Since April starts with a p, kindergarten readiness learning and fun activities will also start with a p. Today’s play-of-the-day is Puzzles. Puzzles are more than a toy, they are also a learning tool. As kids play with puzzles they are developing many skills, such as: problem-solving: Finding where each piece fits is a mini … Continue reading Kindergarten Readiness: Puzzles Support Early Learning
Kids have fun getting things and themselves messy and dirty and they also have fun cleaning up. Cleaning can be both fun and learning, too. The list below is only a few of the ways that kids can ‘spring clean’. Small plastic toys spend a lot of time on the floor. With a small cloth … Continue reading Kindergarten Readiness: Spring Cleaning Can Be Fun For Kids
Getting clean and getting dirty are both great activities for kindergarten readiness and fun, but it’s better to get dirty first. A favorite spring activity–for the kids–is playing in mud. When kids play with mud they are having fun and practicing many learning skills like creating, measuring, planning, problem-solving, discovering and more. The small muscles … Continue reading Kindergarten Readiness: Before Spring Cleaning Play in Mud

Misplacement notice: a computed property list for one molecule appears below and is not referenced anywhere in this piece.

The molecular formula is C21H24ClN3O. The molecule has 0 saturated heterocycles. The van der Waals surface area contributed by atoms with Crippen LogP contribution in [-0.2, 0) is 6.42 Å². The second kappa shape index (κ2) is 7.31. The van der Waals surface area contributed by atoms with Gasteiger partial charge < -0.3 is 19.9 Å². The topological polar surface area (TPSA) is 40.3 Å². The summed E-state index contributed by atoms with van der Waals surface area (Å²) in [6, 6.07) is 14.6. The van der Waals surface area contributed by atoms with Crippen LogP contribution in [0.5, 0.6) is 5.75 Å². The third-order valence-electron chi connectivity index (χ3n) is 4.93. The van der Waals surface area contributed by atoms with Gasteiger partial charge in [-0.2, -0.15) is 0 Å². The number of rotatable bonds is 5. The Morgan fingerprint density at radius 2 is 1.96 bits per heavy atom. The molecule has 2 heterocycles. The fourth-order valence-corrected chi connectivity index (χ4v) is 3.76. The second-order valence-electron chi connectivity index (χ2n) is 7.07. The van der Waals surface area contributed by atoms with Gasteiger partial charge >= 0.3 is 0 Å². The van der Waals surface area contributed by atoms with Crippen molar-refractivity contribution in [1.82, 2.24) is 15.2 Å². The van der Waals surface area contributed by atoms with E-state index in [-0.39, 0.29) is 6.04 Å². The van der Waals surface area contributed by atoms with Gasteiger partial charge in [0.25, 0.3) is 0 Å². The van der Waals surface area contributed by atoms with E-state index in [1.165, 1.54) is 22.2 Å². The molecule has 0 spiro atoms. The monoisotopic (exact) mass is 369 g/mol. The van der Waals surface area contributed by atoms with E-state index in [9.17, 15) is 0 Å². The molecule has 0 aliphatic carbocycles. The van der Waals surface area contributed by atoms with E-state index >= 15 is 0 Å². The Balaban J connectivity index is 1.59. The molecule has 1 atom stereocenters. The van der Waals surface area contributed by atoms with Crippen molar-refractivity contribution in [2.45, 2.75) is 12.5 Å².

For each radio show on Learn and Play with Mrs A, I take notes because I’m learning so much about kids and kindergarten readiness from fascinating guests who are experts in a variety of areas. Each of them is passionate about kids and loves the work, or maybe that’s play? Here’s a play-of-the-day suggested from … Continue reading Kindergarten Readiness – Conversations with Guest Experts #3
The last kindergarten readiness fun and learning thru the alphabet is finished off with the letter Z. Often times, life with babies, toddlers, and preschoolers can seem like a zoo, so how about a zoo activity or, at least, something with animals? Kids seem to develop a special closeness to animals, knowing the sounds of … Continue reading Kindergarten Readiness ABC’s – Z is for Zoo